Blogger Eva Mitnick

A Profusion of Resolutions

There are two kinds of people in the world: those who make New Year’s Resolutions every year and those who roll their eyes at the very idea.

Being very much in the first camp, I’ve become something of an expert at making (and breaking) New Year’s Resolutions.  There are three basic guidelines for making a New Year’s Resolution that you actually have some chance of keeping:

  1. Be specific
  2. Announce it to the world
  3. If at all possible, don’t do it alone – invite participation

For example, saying “I resolve to read more in 2012” is laudable but way too general.  Here’s how a hard-core Resolver might do it:

  1. “I resolve to read as much well-reviewed children’s nonfiction published this year as I can!”
  2. Announce it to all your colleagues in person and on Twitter, Facebook, your blog – get the word out.
  3. Start a blog on which you review one new nonfiction children’s every week all year long OR start a nonfiction book club OR… well, you get the idea!  Make sure there’s plenty of pressure to keep that resolution.

I asked some of our local children’s librarians what their New Year’s Resolutions are.  Here are some typical responses:

“I would like to do more programs for school age children…maybe a monthly craft program, or a book club.”

“Read more biographies during my Story Time program for older kids.”

“Learn the title order of ‘A Series of Unfortunate Events.’ – if I can do the Baum Oz books, you’d think I can do Snicket!”

“I plan to try and read all of the Newbery awards. I’ll start from the most recent and work backwards.”

“I intend to stay on top of my program planning, so I’m not madly throwing together a puppet show/craft/storytelling extravaganza the day before (or the day of)!”

“My resolution is to try to keep up with the mock Newberys and read the top contenders.”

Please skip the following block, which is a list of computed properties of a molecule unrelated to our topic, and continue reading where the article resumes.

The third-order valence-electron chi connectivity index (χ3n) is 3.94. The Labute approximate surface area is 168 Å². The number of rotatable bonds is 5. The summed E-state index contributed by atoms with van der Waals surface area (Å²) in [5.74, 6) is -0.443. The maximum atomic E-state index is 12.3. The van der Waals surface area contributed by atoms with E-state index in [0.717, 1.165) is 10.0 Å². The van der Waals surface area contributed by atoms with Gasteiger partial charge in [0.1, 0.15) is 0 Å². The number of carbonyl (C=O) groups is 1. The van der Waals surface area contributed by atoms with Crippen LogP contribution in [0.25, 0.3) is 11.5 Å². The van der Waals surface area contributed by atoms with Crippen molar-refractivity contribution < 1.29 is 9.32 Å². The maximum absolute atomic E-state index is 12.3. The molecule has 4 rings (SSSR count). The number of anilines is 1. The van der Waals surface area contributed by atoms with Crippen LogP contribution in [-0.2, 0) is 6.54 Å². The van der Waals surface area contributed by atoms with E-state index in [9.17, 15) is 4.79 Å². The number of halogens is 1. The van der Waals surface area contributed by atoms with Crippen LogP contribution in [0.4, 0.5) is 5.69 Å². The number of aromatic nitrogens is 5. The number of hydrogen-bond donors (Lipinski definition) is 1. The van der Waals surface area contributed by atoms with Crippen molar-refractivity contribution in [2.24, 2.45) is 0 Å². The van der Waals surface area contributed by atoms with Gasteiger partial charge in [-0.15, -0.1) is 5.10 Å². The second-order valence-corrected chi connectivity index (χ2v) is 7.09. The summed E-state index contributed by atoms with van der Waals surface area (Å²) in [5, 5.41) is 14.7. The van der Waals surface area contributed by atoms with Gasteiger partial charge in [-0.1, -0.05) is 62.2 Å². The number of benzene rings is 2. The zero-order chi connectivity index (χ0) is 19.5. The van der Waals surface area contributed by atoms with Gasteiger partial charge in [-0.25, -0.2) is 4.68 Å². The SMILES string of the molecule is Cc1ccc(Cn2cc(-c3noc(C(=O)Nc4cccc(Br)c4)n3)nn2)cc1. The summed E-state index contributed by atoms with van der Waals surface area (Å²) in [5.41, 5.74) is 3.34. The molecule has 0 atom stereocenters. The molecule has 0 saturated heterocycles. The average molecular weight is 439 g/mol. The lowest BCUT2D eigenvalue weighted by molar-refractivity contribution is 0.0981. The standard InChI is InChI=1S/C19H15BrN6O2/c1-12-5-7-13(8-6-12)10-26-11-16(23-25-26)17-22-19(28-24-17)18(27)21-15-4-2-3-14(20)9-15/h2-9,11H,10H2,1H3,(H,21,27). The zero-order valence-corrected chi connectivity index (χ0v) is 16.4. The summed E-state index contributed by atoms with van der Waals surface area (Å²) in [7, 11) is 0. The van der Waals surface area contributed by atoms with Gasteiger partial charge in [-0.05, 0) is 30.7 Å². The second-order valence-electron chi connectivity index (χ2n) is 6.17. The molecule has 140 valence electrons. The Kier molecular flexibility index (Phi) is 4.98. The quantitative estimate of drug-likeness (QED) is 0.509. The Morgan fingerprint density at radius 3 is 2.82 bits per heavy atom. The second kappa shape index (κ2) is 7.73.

“This year all of the 3rd graders are going to get a library card.”

“Become more familiar with what other children’s librarians are doing, try new things in my children’s programs (like incorporating music) and making the children’s area more appealing.”

“My New Year’s resolution will be to finally read Harry Potter and the Sorcerer’s Stone!  Ack! I’m a bad children’s Librarian.”

“Is getting organized too much to ask for?”

As for me, I can’t seem to settle on a nice, specific, achievable resolution – which doesn’t bode well for my general resolution to “be more focused.”  Sigh.  Well, there’s still a week left to think about it.

What are YOUR children’s librarianship-related New Year’s Resolutions?


  1. Tami Finley

    I want to become more proficient at using technology for programming – book trailers, graphic programs, gaming, etc. I’m an old dog, but I CAN learn new tricks!

  2. emitnick Post author

    That’s a great resolution! Learning new stuff is one of the best kinds of resolutions because it’s actually FUN.

  3. Jen Mech

    Though I could go with any number of the resolutions posted above, especially the one about not procrastinating, I have decided to go in a different direction. After seeing a picture from the 1930s of the Cambridge library recently, I am resolving to bring our children’s space up to date. We have quilts hanging on the walls made by children who now have their own grown children. Our Friends group purchased a touch screen Early Literacy machine this December, so we’re already off to a good start. I can’t wait to see some change.

  4. Eva Mitnick

    Another fun resolution (so much better than “I will keep my work space clean and tidy” which is all I’ve been able to come up with so far this year). So are the quilts all going??

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